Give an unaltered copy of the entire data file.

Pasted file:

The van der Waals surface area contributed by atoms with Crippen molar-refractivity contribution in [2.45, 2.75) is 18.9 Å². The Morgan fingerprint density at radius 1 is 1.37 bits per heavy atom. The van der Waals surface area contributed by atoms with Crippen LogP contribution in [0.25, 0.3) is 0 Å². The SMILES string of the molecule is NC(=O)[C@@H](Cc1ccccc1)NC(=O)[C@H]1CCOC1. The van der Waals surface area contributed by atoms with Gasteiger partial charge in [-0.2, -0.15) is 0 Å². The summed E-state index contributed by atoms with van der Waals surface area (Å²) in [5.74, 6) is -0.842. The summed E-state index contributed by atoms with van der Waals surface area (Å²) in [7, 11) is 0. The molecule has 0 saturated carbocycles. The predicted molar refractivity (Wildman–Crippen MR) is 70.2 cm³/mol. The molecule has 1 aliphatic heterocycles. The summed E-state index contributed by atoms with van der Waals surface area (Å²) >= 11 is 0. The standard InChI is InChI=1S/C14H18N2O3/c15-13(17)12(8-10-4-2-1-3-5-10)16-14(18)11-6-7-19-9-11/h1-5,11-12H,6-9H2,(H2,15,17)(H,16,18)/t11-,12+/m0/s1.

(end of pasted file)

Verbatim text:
The van der Waals surface area contributed by atoms with Crippen molar-refractivity contribution in [2.45, 2.75) is 18.9 Å². The Morgan fingerprint density at radius 1 is 1.37 bits per heavy atom. The van der Waals surface area contributed by atoms with Crippen LogP contribution in [0.25, 0.3) is 0 Å². The SMILES string of the molecule is NC(=O)[C@@H](Cc1ccccc1)NC(=O)[C@H]1CCOC1. The van der Waals surface area contributed by atoms with Gasteiger partial charge in [-0.2, -0.15) is 0 Å². The summed E-state index contributed by atoms with van der Waals surface area (Å²) in [5.74, 6) is -0.842. The summed E-state index contributed by atoms with van der Waals surface area (Å²) in [7, 11) is 0. The molecule has 0 saturated carbocycles. The predicted molar refractivity (Wildman–Crippen MR) is 70.2 cm³/mol. The molecule has 1 aliphatic heterocycles. The summed E-state index contributed by atoms with van der Waals surface area (Å²) >= 11 is 0. The standard InChI is InChI=1S/C14H18N2O3/c15-13(17)12(8-10-4-2-1-3-5-10)16-14(18)11-6-7-19-9-11/h1-5,11-12H,6-9H2,(H2,15,17)(H,16,18)/t11-,12+/m0/s1.